There are lots of reasons for this. In the current system, students’ confidence in their math abilities becomes undermined, according to a Duke University study. Math is taught as computation rather than a means of exploration and discovery. Instead of engaging in meaningful problems and learning in depth rather than breadth, kids are assigned frivolous, repetitive problems. And finally, the way math is generally taught has no relevance to real life. School has become a practice of learning tricks for the test one week and forgetting the next.These statements resonated with me, because there was a time, that I vaguely remember in the far reaches of my mind, when I was good at math. When I was in the highest math group, and I enjoyed math-6th grade. But after that, math became the drudgery described above for me, the relevance left, and I moved on to other subjects that I enjoyed more. This is not a post blaming my teachers, or even the system that taught me that I am not more engaged in math, but it is one to ponder about why it seems soo many students seem to hate it so. So I have spent the last two weeks talking via email with math teachers on our staff, reading more articles about math. The two most impactful being an ASCD article on Real World Math by Dan Meyer and a blog post by Mike Thayer on his Hyperbolic Guitars Blog in response to Nicholson Baker's September 2013 Harper's article on Algebra 2 in which he (Mr. Baker) advocates that we stop teaching math without a narrative and that instead of requiring all students to take the math sequences we now offer in school (Algebra, Geometry, Algebra 2, Pre-Calculus, etc..) we require a math survey course and then allow students who desire more math to pursue the higher level courses as electives.
Both of these resonated with me for different reasons. The blog post by Mr. Thayer exposed me to discussions that appear to be happening more frequently in the math education community about how to restructure math, many, but not all, driven by the changes to come with the Common Core Standards, but also made me think about how eliminating the requirements for higher level math might further widen the achievement gap in the United States.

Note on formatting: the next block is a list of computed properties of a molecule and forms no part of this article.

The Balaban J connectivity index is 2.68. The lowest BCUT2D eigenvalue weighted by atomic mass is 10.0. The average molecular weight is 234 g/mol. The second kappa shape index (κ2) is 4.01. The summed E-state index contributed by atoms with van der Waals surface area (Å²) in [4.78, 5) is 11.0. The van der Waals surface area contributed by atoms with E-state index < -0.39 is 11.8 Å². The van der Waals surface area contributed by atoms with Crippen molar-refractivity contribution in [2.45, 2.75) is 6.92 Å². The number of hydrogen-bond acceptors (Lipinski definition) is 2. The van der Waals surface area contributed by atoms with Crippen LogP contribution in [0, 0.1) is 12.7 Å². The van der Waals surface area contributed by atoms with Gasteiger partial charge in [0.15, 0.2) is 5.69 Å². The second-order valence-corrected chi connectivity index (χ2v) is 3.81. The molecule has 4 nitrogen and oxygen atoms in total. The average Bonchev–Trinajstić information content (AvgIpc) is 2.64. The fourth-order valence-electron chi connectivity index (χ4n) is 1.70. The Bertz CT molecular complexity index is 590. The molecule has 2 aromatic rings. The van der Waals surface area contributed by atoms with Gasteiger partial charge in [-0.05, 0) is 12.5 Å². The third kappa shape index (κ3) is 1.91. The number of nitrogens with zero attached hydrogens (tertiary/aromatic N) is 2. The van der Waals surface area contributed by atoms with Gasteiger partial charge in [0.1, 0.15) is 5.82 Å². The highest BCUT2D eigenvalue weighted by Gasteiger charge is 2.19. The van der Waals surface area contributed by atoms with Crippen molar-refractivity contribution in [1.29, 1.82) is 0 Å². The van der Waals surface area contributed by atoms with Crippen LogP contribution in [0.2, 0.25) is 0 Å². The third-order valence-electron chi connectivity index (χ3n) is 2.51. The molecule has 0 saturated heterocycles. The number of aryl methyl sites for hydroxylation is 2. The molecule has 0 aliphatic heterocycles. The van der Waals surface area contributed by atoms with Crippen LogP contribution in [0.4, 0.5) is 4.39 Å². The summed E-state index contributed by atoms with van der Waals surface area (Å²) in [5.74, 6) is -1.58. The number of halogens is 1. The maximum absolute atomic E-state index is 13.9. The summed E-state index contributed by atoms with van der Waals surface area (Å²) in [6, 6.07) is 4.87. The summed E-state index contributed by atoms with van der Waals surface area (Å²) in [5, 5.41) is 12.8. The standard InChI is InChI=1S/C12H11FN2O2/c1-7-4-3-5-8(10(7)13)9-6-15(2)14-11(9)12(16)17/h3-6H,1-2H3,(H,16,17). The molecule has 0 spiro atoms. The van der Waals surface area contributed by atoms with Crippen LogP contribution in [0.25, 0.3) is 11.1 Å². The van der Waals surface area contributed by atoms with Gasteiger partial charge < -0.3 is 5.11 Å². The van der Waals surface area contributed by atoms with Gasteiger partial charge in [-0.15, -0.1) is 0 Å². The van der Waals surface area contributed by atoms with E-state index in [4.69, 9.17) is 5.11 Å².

An Aside: This article by the way, completely flipped my view on higher math from a year earlier after reading Andrew Hacker's NY Times article Is Algebra Necessary? that had appealed to my desire to spare others my frustration with math and got me to think more about how we teach math vs. is math necessary. Hacker's argument to get rid of a required subject, just because students dislike it and see no relevance in the "real world" could be applied to any subject. History teachers often hear this same complaint and Bob Knight once famously said (of sportswriters) "All of us learn to write in second grade, most of us go on to greater things" yet we still require English courses at all levels despite protestations of students and rarely do we hear of calls to eliminate those courses.
The second connected because as I watched the video from Mr. Meyer, I realized that this is what I wanted math to be. I don't want to watch my daughter be frustrated doing problems 1-25 odds only on a nightly basis, I want her to be able to connect her learning to the world around her. To be using the math she is learning to solve real problems. To see the joy and pride that she has in the house she designed on Minecraft applied to her using math to design real houses. To watch her ponder how to build a better tree house on the Simple Physics App but to have the lessons of that exercise made more concrete through the skill of a math expert. To see her again be doing math online during the summer, simply for the joy of doing math. To end the "hoop jumping" that my colleague Michael Delp so passionately expressed last fall. My only remaining question is this: If our math teachers are recognizing the futility and frustration they are causing, if the common core is set to force students to use math in a much more applied fashion, what is keeping all of us from teaching more like the video below?